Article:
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Socialization

Is the process by which a person becomes a social being, learning the necessary culture content and behavior in order to become a member of a group or society.

The person learn the meaning of the activities which are shared by the group or society, through any socialization we become members of the culture from which we were previously isolated. We become party to the shared set of meanings which constitute that culture

E.g. student who entered the nursing institutes for the first time started the process of becoming socialized into the culture of nursing education

The feeling of bewilderment in a hospital ward is familiar to the first time patient or the student nurse on the ward for the first time. Such people have not yet learned the meanings, which sustain the ward routine. The actions of others around them do not make sense and consequently, they don’t know what should be done next, they have not yet built up the required store of meanings they need in order to cope with the social situations they find themselves in.

This is an anxiety provoking and disabling state in which the individual does not know what behavior is appropriate or how others are going to adjust his actions. The priority for a person in this position is to enter quickly into the world of shared meaning around them; others are usually keen to help because they fear potentially embarrassing deviations from the shared script and because they want to increase the social usefulness of the individual

This is the rationale for introducing new and even prospective patients to ward personnel and procedures

They are being introduced to a set of shared meanings, which the staff take for ranted this enables them to move from a state of bewilderment, in which it is difficult for them to undertake independent action because of their uncertainties, to one of the cultural competence, in which they can plan their own actions and make independence judgment about what is going on around them. Later these old hands may be able to introduce new patients or nurses to ward routines.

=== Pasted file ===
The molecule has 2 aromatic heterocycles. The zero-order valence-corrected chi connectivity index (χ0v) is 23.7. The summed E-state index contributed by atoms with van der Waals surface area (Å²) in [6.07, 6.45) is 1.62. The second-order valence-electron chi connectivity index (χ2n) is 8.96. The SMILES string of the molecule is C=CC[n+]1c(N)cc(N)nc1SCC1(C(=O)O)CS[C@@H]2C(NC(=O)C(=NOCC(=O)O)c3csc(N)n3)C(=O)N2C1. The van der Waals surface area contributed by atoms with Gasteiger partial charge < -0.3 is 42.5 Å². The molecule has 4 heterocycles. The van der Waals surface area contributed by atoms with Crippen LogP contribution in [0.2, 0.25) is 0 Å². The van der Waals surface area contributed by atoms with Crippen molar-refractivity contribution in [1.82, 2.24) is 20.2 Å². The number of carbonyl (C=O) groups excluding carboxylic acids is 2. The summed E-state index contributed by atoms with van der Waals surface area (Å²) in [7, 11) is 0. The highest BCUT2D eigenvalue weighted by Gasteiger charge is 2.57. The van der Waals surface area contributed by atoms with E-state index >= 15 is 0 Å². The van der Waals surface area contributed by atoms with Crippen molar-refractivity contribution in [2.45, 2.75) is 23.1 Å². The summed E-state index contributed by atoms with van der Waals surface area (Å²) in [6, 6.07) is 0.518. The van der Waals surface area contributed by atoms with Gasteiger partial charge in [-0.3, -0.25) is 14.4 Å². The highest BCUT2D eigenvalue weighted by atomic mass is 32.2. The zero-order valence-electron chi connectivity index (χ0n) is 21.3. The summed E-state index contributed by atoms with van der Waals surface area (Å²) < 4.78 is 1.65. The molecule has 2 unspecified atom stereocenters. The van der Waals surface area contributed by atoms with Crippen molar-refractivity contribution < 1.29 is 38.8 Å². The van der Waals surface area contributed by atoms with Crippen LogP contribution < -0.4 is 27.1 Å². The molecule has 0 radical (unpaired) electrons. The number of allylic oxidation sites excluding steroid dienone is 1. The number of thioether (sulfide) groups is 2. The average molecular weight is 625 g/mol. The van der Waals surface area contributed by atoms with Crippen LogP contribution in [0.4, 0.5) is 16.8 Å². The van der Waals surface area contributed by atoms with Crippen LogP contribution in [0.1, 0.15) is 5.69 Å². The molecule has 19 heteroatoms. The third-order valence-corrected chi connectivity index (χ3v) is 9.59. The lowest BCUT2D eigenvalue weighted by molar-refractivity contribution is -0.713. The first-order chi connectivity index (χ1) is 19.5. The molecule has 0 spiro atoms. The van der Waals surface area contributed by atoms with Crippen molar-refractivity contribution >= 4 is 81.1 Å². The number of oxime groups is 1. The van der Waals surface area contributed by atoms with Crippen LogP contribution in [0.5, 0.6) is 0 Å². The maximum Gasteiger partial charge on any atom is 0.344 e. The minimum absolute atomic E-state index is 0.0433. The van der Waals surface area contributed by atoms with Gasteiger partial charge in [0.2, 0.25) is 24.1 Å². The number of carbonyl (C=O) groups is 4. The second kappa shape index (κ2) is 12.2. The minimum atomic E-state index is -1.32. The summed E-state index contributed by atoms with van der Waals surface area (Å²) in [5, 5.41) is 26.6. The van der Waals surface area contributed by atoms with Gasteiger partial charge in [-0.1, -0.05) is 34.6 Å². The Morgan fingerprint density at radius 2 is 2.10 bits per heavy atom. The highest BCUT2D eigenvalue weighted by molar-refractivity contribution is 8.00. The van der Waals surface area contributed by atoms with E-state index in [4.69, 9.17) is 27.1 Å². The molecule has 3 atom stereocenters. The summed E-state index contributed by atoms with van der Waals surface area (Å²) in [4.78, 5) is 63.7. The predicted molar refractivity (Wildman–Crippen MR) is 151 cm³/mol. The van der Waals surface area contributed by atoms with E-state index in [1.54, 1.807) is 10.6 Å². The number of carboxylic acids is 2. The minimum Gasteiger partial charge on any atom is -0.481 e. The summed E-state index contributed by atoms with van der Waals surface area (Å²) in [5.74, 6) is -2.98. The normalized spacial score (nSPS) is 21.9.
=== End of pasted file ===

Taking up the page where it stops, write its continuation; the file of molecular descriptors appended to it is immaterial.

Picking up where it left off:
Ways of achieving socialization

  • Usually it proceeds through various types of conversation with culture members, e.g. lectures, gossip, individual instruction, reprimands, commands, and so on.
  • This is because language provides the best medium for communicating and storing the shared meanings necessary to bring off our cooperative performances.
  • There are other ways of storing such as e.g.:
  • Clothes can convey much about whom people are and what they are they are supposed to be doing.
  • Uniforms in nursing provide a good example of how clothes themselves embody a shared set of meanings. In this case meaning about the way people should relate to one another.
  • Language remains the primary store for such meanings so that, socialization consists initially of learning new ways of talking about ourselves and others
  • g. Learning the meaning of the title head nurse involves at least a basic understanding of the way hospital are organized into wards and the nature of hierarchical, authority relationships.
  • As we become culture members we internalize these new ways of talking about our experiences.

Factors that determine human development

Nature, Nurture, or Sociobiology

  • Nature: human being inborn biological characteristics or heredity
  • Nurture: human being socialization or some combination of both.
  • Sociobiology: propose that through evolution, human beings have acquired tendencies that determine much of their behavior.

Nature

  • Charles Darwin, biologist, emphasized
  1. Natural selection: (principle of survival of the fittest) in the struggle for space food, and shelter. The most adaptable members of a species will live, and the less adaptable will perish
  2. Heredity oriented approach: (the nature position) some scientist who shared this approach began to focus their analysis on instincts unalterable behavior complexes transmit genetically to their children society of a herding instinct